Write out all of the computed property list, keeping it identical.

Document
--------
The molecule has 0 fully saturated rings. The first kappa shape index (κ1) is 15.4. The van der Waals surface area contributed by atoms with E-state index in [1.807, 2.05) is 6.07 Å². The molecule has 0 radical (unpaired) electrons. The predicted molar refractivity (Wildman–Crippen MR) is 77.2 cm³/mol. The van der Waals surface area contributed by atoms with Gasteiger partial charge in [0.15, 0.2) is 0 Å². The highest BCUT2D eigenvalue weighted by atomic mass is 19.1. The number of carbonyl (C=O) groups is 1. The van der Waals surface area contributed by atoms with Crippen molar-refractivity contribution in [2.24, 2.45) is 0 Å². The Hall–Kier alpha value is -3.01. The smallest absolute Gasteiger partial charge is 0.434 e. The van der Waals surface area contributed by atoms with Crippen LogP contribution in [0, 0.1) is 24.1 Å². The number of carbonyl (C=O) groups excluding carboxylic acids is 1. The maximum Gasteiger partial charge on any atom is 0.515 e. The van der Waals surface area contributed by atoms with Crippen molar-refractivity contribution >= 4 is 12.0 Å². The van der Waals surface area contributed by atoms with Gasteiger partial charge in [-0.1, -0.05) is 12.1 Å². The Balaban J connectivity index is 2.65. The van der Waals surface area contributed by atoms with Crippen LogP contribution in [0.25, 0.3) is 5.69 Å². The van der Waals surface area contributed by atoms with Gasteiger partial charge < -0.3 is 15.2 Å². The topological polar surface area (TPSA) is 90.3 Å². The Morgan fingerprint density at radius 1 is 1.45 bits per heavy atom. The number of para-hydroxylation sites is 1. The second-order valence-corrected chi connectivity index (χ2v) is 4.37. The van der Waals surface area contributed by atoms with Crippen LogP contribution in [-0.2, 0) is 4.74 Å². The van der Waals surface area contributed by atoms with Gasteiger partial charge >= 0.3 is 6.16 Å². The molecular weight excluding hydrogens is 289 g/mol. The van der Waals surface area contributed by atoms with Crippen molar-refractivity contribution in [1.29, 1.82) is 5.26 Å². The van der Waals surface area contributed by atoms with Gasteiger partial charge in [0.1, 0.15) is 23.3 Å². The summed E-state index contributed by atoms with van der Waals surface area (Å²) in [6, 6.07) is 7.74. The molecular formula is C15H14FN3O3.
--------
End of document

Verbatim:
The molecule has 0 fully saturated rings. The first kappa shape index (κ1) is 15.4. The van der Waals surface area contributed by atoms with E-state index in [1.807, 2.05) is 6.07 Å². The molecule has 0 radical (unpaired) electrons. The predicted molar refractivity (Wildman–Crippen MR) is 77.2 cm³/mol. The van der Waals surface area contributed by atoms with Gasteiger partial charge in [0.15, 0.2) is 0 Å². The highest BCUT2D eigenvalue weighted by atomic mass is 19.1. The number of carbonyl (C=O) groups is 1. The van der Waals surface area contributed by atoms with Crippen molar-refractivity contribution in [2.24, 2.45) is 0 Å². The Hall–Kier alpha value is -3.01. The smallest absolute Gasteiger partial charge is 0.434 e. The van der Waals surface area contributed by atoms with Crippen LogP contribution in [0, 0.1) is 24.1 Å². The number of carbonyl (C=O) groups excluding carboxylic acids is 1. The maximum Gasteiger partial charge on any atom is 0.515 e. The van der Waals surface area contributed by atoms with Crippen molar-refractivity contribution >= 4 is 12.0 Å². The van der Waals surface area contributed by atoms with Gasteiger partial charge in [-0.1, -0.05) is 12.1 Å². The Balaban J connectivity index is 2.65. The van der Waals surface area contributed by atoms with Crippen LogP contribution in [0.25, 0.3) is 5.69 Å². The van der Waals surface area contributed by atoms with Gasteiger partial charge < -0.3 is 15.2 Å². The topological polar surface area (TPSA) is 90.3 Å². The Morgan fingerprint density at radius 1 is 1.45 bits per heavy atom. The number of para-hydroxylation sites is 1. The second-order valence-corrected chi connectivity index (χ2v) is 4.37. The van der Waals surface area contributed by atoms with Crippen LogP contribution in [-0.2, 0) is 4.74 Å². The van der Waals surface area contributed by atoms with Gasteiger partial charge >= 0.3 is 6.16 Å². The molecular weight excluding hydrogens is 289 g/mol. The van der Waals surface area contributed by atoms with Crippen molar-refractivity contribution in [1.29, 1.82) is 5.26 Å². The van der Waals surface area contributed by atoms with Gasteiger partial charge in [0.1, 0.15) is 23.3 Å². The summed E-state index contributed by atoms with van der Waals surface area (Å²) in [6, 6.07) is 7.74. The molecular formula is C15H14FN3O3.